Student Spotlight: Miguel Martinez, a student – and teacher – of photography

On Tuesday afternoons, Miguel Martinez, a junior at Rowan University, drives from Glassboro to Northwestern Philadelphia to teach photography to high school students. He shows them camera settings, how to frame shots, and sends them out to document the surrounding area.

“Philadelphia is a fun neighborhood,” said Martinez. “There’s a lot to see, so I just take them outside sometimes.”

Martinez, a Radio, Television and Film major with minors in Journalism and Advertising, is also a photographer for The Whit. He hopes to pass on some of his love of photojournalism to his students and teach them “how to compose stories through photos.”

His passion for photography started while in high school when he joined an WHYY after-school program. He was later accepted as an intern in their photojournalism department, where he met freelance photographer Jessica Kourkounis. With the help of Kourkounis, he participated in the apprentice program for The New York Times and is also currently freelancing for WHYY.

He recently published his first article, which involved not only shooting photos, but writing in English, which is not his first language.

“I was really happy that I accepted the challenge,” he said. “By the end of article, I was really excited I have actually accomplished my first publication.”

Photos by Miguel Martinez

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Alumni Q&A with Emily Kostic, Director of Marketing for Canvs AI

Emily Kostic portraits_SOCIAL_25Emily Kostic is Director of Marketing for Canvs AI. She graduated from Rowan University in 2010 with her B.A. in Journalism and a specialization in Women’s Studies. 

Briefly describe your job. What do you do on a daily basis?

I work for a tech startup focused on AI-powered topical and emotional analysis of social media content. In short, some of the biggest media and entertainment companies in the world (e.g. HBO, NBCU, Viacom, et al) pay for access to our data so they can better understand how people feel about the content they’re putting out into the world.

As Director of Marketing, I’m in charge of the overall branding, positioning, and lead gen for the company. Essentially, one of my core responsibilities is to incentivize and encourage adoption of our products among relevant key stakeholders throughout the media and entertainment industry.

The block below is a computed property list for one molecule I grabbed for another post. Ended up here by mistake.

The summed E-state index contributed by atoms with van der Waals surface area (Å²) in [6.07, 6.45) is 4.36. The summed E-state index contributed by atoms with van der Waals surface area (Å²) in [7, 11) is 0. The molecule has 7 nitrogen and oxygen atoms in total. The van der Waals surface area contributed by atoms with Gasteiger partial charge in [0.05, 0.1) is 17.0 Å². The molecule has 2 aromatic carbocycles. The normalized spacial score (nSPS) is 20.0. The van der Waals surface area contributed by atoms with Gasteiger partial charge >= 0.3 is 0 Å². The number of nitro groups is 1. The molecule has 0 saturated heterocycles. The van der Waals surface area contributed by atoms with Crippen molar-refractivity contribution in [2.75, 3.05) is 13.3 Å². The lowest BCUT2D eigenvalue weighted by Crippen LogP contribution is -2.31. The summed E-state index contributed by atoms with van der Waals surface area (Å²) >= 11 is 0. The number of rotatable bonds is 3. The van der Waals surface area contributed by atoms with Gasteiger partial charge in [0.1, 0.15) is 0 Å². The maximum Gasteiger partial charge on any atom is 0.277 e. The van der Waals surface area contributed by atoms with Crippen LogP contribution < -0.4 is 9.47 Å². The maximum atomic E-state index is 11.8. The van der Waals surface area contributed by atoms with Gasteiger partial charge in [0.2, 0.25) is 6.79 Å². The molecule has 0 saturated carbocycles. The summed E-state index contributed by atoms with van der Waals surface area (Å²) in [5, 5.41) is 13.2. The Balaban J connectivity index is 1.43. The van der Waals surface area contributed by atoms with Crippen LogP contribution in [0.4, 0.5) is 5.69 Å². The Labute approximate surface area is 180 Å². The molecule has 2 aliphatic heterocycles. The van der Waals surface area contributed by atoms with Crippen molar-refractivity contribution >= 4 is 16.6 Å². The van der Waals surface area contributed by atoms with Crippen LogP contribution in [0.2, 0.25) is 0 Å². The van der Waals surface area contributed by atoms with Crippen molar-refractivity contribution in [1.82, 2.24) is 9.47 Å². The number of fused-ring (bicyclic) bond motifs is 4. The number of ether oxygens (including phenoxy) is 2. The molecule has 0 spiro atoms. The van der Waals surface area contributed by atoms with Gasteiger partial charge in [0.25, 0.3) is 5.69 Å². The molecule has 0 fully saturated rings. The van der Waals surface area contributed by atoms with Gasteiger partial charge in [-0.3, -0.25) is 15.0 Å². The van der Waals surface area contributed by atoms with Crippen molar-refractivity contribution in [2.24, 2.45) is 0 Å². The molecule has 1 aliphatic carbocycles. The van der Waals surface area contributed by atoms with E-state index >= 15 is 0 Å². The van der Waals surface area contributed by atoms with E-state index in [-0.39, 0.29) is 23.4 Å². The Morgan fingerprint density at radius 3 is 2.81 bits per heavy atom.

What is one thing you love about your current job?

I thoroughly enjoy working in tech. It’s extremely interesting to me to work for a company that’s working hard to redefine how companies tell stories and develop new revenue opportunities using our data.

What is one of the biggest challenges of your current job?

Explaining what I do for a living when I come home to visit family. Ha, kidding! But seriously, in general, I think working in tech can be a bit of a challenge. You’re essentially raising your hand to say that you want to push forward the “traditional” way of thinking for any given industry. That can often lead to a lot of head scratching from the people around you. Don’t get me wrong — that can certainly be fun — but often times, constantly having to explain (and re-explain) your position on an entire industry can be a bit exhausting.

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Rowan journalism students cover Kavanaugh vote in DC

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Photos and Article By Amanda Palma

On Oct. 5, Rowan journalism students traveled to Washington D.C. and covered one of the fiercest political debates of this generation – the Senate vote on the nomination of Supreme Court Justice Brett Kavanaugh.

Near the Capitol, students covered protests and rallies both against and in favor of Kavanaugh alongside professional journalists from around the world.

Akenda Steward, a broadcast journalism student, said talking to people in person gave her a deeper understanding of the news.

“I mean I’m watching it from a T.V., [but] this is my first time ever coming to D.C., covering a story like this,” said Steward. “So to hear other women share their experience, it was very chilling.”

The students conducted dozens of interviews, shot photos and video, and recorded stand-ups with the iconic building in the background, all of which they can add to their professional portfolios and resume reels.

“My first favorite part was probably doing the actual stand-up, because in that moment I felt like it was so professional, and it felt right, said student Jaryd Leady. “It felt like that’s what I was supposed to be doing.”